Paying homage to our Fathers

  •   2017-08-21  |

In the Hindu religion, a father is given the place of a god. He is a teacher, a protector, and the mighty saviour

Father’s Day is also known as Kushe Aushi and is celebrated on a no-moon day during the Nepali month of Shrawan or Bhadra. While everyone has their own way of celebrating father’s day people normally pay homage to their father and offer various sweets, hen egg, gifts and other various delicacies to the father.

In Nepali, we call it ‘Bau ko mukh herne din’ which literally translates to looking at the father’s face. It is the day children shows dignity and respect towards their father. ‘Mukh Herne’ may also imply to give respect or to recognize the achievement of someone. In some family, the ritual is performed on early mornings with empty stomach whereas in some family it is performed in the evening.

Those who have lost their father will remember their father by offering daan to a priest. People also visit Gokarna to do Sraddha (a Hindu ritual performed for one's ancestors, especially deceased parents) or pinda daan (a ritual that gives an ultimate relief to the departed soul and paves a way into the world of peace) to their deceased father.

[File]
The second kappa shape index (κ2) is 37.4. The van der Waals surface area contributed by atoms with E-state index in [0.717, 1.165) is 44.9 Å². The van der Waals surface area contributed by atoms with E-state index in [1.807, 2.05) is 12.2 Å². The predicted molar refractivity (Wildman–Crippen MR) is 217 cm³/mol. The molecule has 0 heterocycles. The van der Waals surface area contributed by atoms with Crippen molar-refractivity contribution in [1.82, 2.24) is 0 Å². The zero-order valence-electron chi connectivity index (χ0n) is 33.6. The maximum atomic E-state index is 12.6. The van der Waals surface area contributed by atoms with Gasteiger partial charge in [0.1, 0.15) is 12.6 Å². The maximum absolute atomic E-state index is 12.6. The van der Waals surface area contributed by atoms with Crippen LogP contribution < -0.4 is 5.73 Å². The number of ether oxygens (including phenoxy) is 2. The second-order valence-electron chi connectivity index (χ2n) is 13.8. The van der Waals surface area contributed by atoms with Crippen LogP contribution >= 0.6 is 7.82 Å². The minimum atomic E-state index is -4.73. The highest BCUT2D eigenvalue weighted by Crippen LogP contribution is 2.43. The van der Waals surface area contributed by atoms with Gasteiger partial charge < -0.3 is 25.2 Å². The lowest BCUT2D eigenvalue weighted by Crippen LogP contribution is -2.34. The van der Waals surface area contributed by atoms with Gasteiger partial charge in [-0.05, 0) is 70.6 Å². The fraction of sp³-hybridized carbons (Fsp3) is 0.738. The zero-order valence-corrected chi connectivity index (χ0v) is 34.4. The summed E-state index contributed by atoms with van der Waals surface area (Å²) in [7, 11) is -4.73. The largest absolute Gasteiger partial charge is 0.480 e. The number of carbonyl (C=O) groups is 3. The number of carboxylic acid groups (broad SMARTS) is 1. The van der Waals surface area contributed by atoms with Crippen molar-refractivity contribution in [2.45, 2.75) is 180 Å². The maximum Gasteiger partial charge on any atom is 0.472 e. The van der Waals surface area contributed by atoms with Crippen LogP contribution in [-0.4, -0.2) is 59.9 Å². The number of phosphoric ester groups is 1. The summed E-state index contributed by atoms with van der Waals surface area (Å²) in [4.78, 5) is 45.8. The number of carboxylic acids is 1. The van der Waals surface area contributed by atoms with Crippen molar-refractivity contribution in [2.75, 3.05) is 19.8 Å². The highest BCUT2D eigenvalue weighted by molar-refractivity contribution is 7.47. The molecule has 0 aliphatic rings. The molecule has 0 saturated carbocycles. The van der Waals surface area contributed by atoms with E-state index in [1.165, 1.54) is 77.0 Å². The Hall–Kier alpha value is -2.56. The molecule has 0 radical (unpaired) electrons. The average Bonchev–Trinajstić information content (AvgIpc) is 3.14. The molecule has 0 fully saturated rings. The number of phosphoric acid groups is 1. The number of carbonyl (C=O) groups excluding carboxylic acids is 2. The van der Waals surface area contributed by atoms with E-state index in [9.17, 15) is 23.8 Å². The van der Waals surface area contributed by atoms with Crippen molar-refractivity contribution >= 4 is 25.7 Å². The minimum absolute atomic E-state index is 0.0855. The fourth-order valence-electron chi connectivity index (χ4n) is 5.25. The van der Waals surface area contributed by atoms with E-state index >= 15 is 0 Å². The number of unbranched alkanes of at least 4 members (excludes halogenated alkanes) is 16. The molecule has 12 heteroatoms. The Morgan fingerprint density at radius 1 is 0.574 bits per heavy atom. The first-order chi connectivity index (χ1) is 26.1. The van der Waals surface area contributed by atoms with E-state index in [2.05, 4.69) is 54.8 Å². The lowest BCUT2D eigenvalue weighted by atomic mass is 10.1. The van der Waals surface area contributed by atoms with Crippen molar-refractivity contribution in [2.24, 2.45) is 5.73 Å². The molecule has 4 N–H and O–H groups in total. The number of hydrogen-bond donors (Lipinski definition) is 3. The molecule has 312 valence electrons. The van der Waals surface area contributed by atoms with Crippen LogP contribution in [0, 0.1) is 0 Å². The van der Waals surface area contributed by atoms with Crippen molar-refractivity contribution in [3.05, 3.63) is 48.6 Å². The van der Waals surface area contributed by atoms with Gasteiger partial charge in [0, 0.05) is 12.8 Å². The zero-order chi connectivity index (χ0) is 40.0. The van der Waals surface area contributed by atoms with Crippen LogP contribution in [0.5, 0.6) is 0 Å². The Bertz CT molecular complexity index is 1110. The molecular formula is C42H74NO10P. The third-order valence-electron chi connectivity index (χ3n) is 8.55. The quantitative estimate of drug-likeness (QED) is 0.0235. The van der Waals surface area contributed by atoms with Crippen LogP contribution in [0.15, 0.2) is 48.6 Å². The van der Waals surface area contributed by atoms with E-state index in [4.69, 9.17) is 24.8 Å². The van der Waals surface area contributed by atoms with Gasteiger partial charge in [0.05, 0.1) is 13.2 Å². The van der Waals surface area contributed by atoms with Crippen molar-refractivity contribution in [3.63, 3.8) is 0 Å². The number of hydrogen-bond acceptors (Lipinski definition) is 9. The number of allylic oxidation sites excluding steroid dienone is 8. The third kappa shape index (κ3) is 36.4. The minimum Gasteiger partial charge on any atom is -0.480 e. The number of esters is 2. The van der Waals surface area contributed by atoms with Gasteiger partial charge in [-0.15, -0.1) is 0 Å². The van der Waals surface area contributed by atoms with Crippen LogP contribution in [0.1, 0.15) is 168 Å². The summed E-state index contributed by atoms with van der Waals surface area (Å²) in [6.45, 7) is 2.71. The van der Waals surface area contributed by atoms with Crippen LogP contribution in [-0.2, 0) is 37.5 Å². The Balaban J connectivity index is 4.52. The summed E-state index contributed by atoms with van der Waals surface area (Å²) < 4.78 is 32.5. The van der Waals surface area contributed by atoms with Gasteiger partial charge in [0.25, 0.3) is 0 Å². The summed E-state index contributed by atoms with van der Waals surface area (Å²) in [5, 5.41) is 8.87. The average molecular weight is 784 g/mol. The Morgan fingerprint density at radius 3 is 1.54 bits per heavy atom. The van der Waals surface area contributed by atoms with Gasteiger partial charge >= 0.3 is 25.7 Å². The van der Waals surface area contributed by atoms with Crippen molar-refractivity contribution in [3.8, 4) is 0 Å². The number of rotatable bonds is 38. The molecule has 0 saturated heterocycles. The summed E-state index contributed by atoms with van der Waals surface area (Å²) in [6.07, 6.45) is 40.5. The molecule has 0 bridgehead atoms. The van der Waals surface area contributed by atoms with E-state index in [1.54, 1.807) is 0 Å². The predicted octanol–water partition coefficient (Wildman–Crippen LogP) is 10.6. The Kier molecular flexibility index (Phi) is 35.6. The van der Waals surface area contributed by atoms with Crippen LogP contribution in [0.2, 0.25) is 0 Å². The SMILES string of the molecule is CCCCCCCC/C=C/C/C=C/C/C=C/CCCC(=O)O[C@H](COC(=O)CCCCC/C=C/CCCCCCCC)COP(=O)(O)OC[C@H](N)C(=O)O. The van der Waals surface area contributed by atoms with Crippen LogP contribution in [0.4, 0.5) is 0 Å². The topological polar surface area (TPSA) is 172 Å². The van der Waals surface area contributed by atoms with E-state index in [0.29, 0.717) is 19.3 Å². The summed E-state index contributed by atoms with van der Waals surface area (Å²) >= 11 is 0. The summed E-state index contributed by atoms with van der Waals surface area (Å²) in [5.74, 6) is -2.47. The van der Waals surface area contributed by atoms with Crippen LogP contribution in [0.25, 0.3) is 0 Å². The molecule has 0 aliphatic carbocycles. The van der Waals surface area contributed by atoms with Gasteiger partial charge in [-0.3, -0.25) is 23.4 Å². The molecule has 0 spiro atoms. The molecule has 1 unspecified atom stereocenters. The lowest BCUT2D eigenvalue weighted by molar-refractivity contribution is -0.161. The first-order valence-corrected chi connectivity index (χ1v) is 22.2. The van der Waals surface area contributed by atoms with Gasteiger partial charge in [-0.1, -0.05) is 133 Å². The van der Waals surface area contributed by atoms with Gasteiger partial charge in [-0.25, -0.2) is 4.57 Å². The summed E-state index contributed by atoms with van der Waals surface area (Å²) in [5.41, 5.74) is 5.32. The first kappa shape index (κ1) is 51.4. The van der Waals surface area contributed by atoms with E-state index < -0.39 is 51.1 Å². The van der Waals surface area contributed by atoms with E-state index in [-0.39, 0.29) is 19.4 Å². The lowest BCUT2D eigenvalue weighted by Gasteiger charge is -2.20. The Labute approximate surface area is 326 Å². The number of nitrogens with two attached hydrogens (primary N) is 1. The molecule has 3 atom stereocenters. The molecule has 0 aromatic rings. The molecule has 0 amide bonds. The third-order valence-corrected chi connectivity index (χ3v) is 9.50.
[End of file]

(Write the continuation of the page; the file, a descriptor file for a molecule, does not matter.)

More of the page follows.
Some do Shraddha at home or at a nearby river. It is believed that by doing so the things that have been offered to the father will reach him where-ever he is.


The day is called Kushe Aushi because there is a tradition to bring Kush home on this day of Aushi (no moon day). The importance of Kush is explained in a number of holy books. Kush, which is a holy grass is brought home today and is used all yearlong in various Hindu rituals.


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